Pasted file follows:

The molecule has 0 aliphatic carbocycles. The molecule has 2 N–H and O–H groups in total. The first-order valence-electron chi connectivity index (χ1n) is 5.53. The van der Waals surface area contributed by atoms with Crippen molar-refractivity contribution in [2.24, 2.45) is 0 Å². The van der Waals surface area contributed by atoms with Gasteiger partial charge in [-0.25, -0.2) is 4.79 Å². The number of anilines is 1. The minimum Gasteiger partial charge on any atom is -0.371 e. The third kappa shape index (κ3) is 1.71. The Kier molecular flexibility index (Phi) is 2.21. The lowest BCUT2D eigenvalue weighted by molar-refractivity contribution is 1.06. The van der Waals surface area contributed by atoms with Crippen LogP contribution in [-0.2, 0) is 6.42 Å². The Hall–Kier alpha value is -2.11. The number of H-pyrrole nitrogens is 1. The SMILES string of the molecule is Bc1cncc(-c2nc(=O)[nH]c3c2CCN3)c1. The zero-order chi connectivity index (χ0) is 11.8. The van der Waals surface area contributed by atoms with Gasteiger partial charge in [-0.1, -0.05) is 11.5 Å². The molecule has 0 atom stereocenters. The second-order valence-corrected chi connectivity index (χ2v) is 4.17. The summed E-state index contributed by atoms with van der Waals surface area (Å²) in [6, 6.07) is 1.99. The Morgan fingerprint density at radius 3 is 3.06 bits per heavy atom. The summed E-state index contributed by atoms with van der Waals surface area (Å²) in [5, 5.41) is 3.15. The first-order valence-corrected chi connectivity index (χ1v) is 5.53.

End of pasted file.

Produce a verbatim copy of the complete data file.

The molecule has 0 aliphatic carbocycles. The molecule has 2 N–H and O–H groups in total. The first-order valence-electron chi connectivity index (χ1n) is 5.53. The van der Waals surface area contributed by atoms with Crippen molar-refractivity contribution in [2.24, 2.45) is 0 Å². The van der Waals surface area contributed by atoms with Gasteiger partial charge in [-0.25, -0.2) is 4.79 Å². The number of anilines is 1. The minimum Gasteiger partial charge on any atom is -0.371 e. The third kappa shape index (κ3) is 1.71. The Kier molecular flexibility index (Phi) is 2.21. The lowest BCUT2D eigenvalue weighted by molar-refractivity contribution is 1.06. The van der Waals surface area contributed by atoms with Crippen LogP contribution in [-0.2, 0) is 6.42 Å². The Hall–Kier alpha value is -2.11. The number of H-pyrrole nitrogens is 1. The SMILES string of the molecule is Bc1cncc(-c2nc(=O)[nH]c3c2CCN3)c1. The zero-order chi connectivity index (χ0) is 11.8. The van der Waals surface area contributed by atoms with Gasteiger partial charge in [-0.1, -0.05) is 11.5 Å². The molecule has 0 atom stereocenters. The second-order valence-corrected chi connectivity index (χ2v) is 4.17. The summed E-state index contributed by atoms with van der Waals surface area (Å²) in [6, 6.07) is 1.99. The Morgan fingerprint density at radius 3 is 3.06 bits per heavy atom. The summed E-state index contributed by atoms with van der Waals surface area (Å²) in [5, 5.41) is 3.15. The first-order valence-corrected chi connectivity index (χ1v) is 5.53.